The Council on Southeast Asia Studies presents Nicole CuUnjieng Aboitiz, Research Fellow at Clare Hall, University of Cambridge; Executive Director of the Toynbee Prize Foundation:
“Asian Place, Filipino Nation: A Global Intellectual History of the Philippine Revolution, 1887-1912.”
Zoom session. Register here: https://yale.zoom.us/meeting/register/tJwvcOmoqjoiG9UpytdsCiU5RUdn_WVEhYBb
The Philippine Revolution of 1896–1905, which began against Spain and continued against the United States, took place in the context of imperial subjugation and local resistance across Southeast Asia. Yet scholarship on the revolution and the turn of the twentieth century in Asia more broadly has largely approached this pivotal moment in terms of relations with the West, at the expense of understanding the East-East and Global South connections that knit together the region’s experience. Asian Place, Filipino Nation reconnects the Philippine Revolution to the histories of Southeast and East Asia through an innovative consideration of its transnational political setting and regional intellectual foundations.
Nicole CuUnjieng Aboitiz charts turn-of-the-twentieth-century Filipino thinkers’ and revolutionaries’ Asianist political organizing and proto-national thought, scrutinizing how their constructions of the place of Asia connected them to their regional neighbors. She details their material and affective engagement with Pan-Asianism, tracing how colonized peoples in the “periphery” of this imagined Asia—focusing on Filipinos, but with comparison to the Vietnamese—reformulated a political and intellectual project that envisioned anticolonial Asian solidarity with the Asian “center” of Japan. CuUnjieng Aboitiz argues that the revolutionary First Philippine Republic’s harnessing of transnational networks of support, activism, and association represents the crucial first instance of Pan-Asianists lending material aid toward anticolonial revolution against a Western power. Uncovering the Pan-Asianism of the periphery and its critical role in shaping modern Asia, Asian Place, Filipino Nation offers a vital new perspective on the Philippine Revolution’s global context and content.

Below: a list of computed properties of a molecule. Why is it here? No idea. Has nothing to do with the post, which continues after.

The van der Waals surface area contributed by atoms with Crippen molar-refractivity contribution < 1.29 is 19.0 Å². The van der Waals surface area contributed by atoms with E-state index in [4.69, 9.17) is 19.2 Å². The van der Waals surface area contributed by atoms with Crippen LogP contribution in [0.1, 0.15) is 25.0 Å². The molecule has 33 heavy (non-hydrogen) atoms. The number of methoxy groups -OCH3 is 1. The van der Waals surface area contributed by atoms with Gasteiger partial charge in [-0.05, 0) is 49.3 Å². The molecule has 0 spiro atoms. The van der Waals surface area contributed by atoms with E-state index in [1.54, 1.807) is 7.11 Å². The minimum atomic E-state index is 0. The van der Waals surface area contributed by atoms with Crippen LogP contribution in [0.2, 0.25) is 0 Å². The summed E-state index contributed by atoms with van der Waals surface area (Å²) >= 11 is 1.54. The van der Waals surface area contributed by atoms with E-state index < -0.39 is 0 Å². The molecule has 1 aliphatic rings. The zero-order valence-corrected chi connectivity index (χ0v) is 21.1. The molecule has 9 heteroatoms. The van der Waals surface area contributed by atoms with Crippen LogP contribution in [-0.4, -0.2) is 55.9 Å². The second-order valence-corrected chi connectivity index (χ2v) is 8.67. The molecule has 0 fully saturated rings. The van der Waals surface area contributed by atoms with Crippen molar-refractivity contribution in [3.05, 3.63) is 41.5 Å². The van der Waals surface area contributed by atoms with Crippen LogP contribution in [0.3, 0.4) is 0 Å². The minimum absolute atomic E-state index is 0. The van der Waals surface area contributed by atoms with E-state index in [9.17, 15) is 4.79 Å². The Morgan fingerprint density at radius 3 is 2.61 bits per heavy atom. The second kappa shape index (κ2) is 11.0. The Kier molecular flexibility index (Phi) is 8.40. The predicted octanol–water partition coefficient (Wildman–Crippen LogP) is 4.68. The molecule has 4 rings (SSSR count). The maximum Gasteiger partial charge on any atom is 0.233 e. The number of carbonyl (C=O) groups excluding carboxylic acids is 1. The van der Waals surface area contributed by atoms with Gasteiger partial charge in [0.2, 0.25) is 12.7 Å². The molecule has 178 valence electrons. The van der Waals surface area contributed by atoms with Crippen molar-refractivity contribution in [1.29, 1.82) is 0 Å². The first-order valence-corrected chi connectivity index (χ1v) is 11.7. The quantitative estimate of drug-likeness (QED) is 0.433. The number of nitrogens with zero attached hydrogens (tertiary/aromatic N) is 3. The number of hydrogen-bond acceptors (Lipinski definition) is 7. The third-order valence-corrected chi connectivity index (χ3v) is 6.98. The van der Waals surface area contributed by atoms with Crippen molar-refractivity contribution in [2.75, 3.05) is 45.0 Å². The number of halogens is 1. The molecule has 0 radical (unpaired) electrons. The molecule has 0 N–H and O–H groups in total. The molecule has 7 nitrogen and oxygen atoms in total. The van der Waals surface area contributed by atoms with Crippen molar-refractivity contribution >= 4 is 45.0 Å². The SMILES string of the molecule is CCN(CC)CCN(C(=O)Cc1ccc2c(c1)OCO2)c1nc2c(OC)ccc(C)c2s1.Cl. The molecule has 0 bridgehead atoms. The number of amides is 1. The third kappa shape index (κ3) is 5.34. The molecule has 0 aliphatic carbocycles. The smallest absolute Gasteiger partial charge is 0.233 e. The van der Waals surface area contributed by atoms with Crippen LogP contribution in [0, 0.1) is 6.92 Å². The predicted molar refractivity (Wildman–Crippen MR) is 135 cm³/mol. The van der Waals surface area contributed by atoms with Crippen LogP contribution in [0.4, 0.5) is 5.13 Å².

Nicole CuUnjieng Aboitiz is a research fellow at Clare Hall, University of Cambridge, and is executive director of the Toynbee Prize Foundation. Her research is broadly interested in the intellectual and transnational history of Southeast Asia. Originally from the Philippines, she earned her PhD in Southeast Asian and international history at Yale University, with minor fields in empires and imperialism, and modern Japanese history. Her doctoral dissertation charted the employment of ‘place’ in the proto-national thought and revolutionary organising of turn-of-the-twentieth-century Filipino thinkers, and how their negotiations with, and constructions of, the place of ‘Asia’, and the spatial registers of race/Malayness, connected them to their regional neighbours undertaking the same work. In so doing, her dissertation illuminated the connections between the discourses of the political then proliferating across the countries that would become Vietnam and the Philippines.
The postdoctoral work Dr CuUnjieng Aboitiz is now pursuing employs the idea of ‘Asia’ within Philippine thought as a heuristic, using it to chart the global paradigm shifts of the twentieth century that repeatedly redrew the planes upon which transnational Asia and its models of regional solidarity could rest. Amid ‘benevolent’ American colonial tutelage, the Bolshevik Revolution, the rise of Japan, and regional decolonisation, she analyses Philippine Pan-Asianism’s transition into the more ethnically limited Pan-Malayism and the more transnational Third Worldism that would follow.